Race report Antwerp

Pre race

My preparation had gone pretty well, apart from a bout of food poisoning which hit me 2.5 weeks before the race. It meant I didn’t get my 36k run in. But in my last 30k run, I had managed a 4:54/km pace quite easily which got me dreaming of a 3:30 finish.

I set myself 4 goals and would be happy to achieve 2 out of 4.

  • Beat Amsterdam (4:34)
  • Go sub 4:00
  • Beat Amsterdam by an hour
  • Go sub 3:30

Of course on race day, it never goes the way you plan it. In the week leading up to the race, we realised we would be facing the warmest Antwerp marathon on record. Not only did temperatures reach 25-26°C, it was humid with some thunderstorms around. Absolutely ideal conditions to run a marathon..31252932_10213314443870179_3630696195027894272_n

We got to the start with only about 15mins to spare so not a lot of time to get nervous or overthink things. I could already tell however that my heart rate was about 30-40 beats higher than it would be before a normal run, not a great sign. But my colleagues/friends and I were ready to tackle our second marathon.

0km – 10km

After about 500m I immediately reviewed my goals. I knew it would have to be ideal conditions for me to run sub 3:30 and my heart rate was too high already from the start. I was adamant that I wasn’t going to make the same mistake as in Amsterdam. That day, I set off at a decent pace but with my heart rate going too high. I eventually ended hitting the wall at 26km and suffering the last 16km. I wanted to finish this one with a smile.

At 3km, you go through the Waaslandtunnel in Antwerp. It’s 1800m long, so 900m downhill, 900m uphill. A nice way to start a long race. Eventually I found my pace around 5:15/km and maintained it the first half of the race. The first 10km were done before I knew it, although I was nervous to see whether I would be able to sustain the pace. I’d lost sight of anyone I knew, the next 4ish hours would be spent alone.

But it’s always such a boost when you see people along the way cheering you on. There were a few people that I hadn’t seen in years who spotted me just as we left the tunnel. They would pop up around 20 and 30km too. A great support and it puts a smile on your face.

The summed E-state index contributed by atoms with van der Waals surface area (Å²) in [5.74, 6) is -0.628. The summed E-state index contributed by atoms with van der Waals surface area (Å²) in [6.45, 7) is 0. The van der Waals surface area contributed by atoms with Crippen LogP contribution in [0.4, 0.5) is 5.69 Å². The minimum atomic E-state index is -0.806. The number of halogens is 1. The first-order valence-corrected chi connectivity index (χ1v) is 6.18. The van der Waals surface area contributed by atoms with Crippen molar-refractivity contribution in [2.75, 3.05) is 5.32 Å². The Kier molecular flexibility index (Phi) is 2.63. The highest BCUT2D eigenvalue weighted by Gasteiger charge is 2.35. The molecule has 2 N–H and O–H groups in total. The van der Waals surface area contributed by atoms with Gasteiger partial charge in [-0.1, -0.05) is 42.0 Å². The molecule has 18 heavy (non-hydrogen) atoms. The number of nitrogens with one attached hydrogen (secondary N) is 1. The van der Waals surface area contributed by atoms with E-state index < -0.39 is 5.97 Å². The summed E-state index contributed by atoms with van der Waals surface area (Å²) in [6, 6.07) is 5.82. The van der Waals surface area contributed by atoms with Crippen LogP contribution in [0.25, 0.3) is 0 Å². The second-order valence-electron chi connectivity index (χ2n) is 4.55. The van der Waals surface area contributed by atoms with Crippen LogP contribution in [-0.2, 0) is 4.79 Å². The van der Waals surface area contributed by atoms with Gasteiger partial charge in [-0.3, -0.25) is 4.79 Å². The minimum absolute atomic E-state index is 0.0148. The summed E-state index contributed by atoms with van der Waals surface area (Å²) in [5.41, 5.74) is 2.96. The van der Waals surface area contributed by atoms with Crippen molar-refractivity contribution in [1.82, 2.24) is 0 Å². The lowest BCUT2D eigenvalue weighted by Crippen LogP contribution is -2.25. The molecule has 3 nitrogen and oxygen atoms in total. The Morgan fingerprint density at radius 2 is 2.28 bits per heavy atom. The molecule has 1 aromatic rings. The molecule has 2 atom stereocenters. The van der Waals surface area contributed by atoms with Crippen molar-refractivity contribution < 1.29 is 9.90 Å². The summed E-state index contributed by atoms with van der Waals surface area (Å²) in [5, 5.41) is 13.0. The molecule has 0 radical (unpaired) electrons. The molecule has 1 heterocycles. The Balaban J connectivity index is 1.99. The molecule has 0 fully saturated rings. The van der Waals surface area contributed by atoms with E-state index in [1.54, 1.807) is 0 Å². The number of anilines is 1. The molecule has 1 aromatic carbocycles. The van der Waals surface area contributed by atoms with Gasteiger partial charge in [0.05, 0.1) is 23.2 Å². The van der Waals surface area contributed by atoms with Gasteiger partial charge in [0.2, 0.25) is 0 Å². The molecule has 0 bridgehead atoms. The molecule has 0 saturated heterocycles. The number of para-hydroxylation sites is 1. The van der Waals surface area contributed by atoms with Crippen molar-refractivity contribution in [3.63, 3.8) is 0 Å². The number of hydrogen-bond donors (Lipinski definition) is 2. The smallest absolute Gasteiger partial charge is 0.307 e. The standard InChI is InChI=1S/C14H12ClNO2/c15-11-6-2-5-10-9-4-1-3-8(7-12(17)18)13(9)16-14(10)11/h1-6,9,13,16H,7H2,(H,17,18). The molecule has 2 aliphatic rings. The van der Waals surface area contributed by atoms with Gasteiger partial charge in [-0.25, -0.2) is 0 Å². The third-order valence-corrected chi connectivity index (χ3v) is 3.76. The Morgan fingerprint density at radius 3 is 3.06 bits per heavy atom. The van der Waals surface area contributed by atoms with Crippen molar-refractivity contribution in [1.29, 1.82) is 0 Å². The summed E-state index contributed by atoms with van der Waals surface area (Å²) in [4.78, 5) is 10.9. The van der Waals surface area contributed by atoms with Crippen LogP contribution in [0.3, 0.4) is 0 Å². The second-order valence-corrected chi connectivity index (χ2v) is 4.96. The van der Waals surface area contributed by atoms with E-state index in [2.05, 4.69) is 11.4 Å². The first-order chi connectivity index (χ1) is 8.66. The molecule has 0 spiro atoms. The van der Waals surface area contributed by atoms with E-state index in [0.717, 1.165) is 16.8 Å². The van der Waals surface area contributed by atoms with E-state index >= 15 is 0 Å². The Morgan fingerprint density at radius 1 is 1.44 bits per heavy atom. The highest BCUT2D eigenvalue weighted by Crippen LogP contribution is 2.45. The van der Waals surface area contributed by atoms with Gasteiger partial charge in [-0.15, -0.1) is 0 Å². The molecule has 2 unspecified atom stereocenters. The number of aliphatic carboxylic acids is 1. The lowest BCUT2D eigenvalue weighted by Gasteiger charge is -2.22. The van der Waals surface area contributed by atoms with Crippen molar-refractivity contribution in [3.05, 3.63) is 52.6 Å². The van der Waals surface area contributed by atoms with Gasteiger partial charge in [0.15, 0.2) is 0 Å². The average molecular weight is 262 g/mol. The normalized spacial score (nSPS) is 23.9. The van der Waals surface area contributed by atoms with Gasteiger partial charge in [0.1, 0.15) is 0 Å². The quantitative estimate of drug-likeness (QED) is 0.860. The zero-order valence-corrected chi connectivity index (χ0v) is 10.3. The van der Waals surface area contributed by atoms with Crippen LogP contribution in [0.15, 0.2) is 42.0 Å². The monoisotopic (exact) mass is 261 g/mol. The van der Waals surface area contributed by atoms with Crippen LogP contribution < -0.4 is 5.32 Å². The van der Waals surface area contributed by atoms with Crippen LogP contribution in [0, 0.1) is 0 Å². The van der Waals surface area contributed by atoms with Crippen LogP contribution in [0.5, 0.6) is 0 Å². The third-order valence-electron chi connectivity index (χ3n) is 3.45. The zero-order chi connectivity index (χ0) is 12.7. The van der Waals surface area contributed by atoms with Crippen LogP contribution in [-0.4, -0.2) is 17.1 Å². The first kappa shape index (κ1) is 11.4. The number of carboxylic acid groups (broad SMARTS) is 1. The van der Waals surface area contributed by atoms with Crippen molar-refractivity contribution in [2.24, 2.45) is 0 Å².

10km – 20km

This is when the temperatures really started to hit. We had a few raindrops but not enough to cool us down. It was so hot and humid, and the concrete in the city did nothing to reduce it. It was hard to find shade too. I tried to make the most of every opportunity but it didn’t really help. I was keeping up the pace and was still on for a sub 3:45 at this point. There’s a few long straights in this part of the race that seem to take forever.

I always look forward to getting past that 20km mark so that you can start counting down. It’s after the 20km that the marathon starts really. But at 18km, I felt some irritation around my right nipple. Lo and behold, it had already given up on me. I saw a nice and red stain where that bleeder was. It was too early for this sh*t.

20km – 30km

The 3:45 pacers ran past me just as we crossed the half marathon mark. But my average pace was still within the pace needed for that finish. But as they were running past me, I realised that I was only going for 2 of my 4 goals. And that was fine. A fellow runner had told me beforehand to link my goals to external factors (weather, energy levels, good/bad legs,…) which I did. No records were going to be broken today.

At 24km I started to slow down. I had to. I was getting to dangerous zones HR-wise and it was too early for that. My pace dropped to 5:30-5:40/km for the next 6km.

I remembered reading about smiling along the way. Force your mind to believe you’re having fun. So I did. Amazingly it actually worked. By looking like a prat, smiling along the way, I actually started thinking about nice things which brought an actual smile on my face. My son taking his first steps, knowing my wife would be waiting at the finish,… It all helped kill the time in an enjoyable way.